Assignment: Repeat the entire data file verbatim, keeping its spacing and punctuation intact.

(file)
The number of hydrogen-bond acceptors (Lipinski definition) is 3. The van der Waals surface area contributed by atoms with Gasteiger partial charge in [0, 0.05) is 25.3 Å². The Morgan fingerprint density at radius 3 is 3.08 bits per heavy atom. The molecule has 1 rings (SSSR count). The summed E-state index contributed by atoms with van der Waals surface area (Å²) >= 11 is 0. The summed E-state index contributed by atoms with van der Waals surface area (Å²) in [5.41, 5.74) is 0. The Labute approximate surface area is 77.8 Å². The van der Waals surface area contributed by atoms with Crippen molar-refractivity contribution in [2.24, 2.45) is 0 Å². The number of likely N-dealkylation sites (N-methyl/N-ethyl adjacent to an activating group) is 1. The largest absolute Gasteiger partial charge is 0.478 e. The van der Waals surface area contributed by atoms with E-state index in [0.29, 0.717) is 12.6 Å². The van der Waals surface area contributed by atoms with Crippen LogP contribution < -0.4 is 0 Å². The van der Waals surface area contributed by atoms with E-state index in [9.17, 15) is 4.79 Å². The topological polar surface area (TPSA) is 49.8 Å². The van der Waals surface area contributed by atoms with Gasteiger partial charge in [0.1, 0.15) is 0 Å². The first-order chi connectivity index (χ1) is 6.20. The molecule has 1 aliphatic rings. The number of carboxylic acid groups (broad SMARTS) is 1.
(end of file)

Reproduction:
The number of hydrogen-bond acceptors (Lipinski definition) is 3. The van der Waals surface area contributed by atoms with Gasteiger partial charge in [0, 0.05) is 25.3 Å². The Morgan fingerprint density at radius 3 is 3.08 bits per heavy atom. The molecule has 1 rings (SSSR count). The summed E-state index contributed by atoms with van der Waals surface area (Å²) >= 11 is 0. The summed E-state index contributed by atoms with van der Waals surface area (Å²) in [5.41, 5.74) is 0. The Labute approximate surface area is 77.8 Å². The van der Waals surface area contributed by atoms with Crippen molar-refractivity contribution in [2.24, 2.45) is 0 Å². The number of likely N-dealkylation sites (N-methyl/N-ethyl adjacent to an activating group) is 1. The largest absolute Gasteiger partial charge is 0.478 e. The van der Waals surface area contributed by atoms with E-state index in [0.29, 0.717) is 12.6 Å². The van der Waals surface area contributed by atoms with Crippen LogP contribution < -0.4 is 0 Å². The van der Waals surface area contributed by atoms with E-state index in [9.17, 15) is 4.79 Å². The topological polar surface area (TPSA) is 49.8 Å². The van der Waals surface area contributed by atoms with Gasteiger partial charge in [0.1, 0.15) is 0 Å². The first-order chi connectivity index (χ1) is 6.20. The molecule has 1 aliphatic rings. The number of carboxylic acid groups (broad SMARTS) is 1.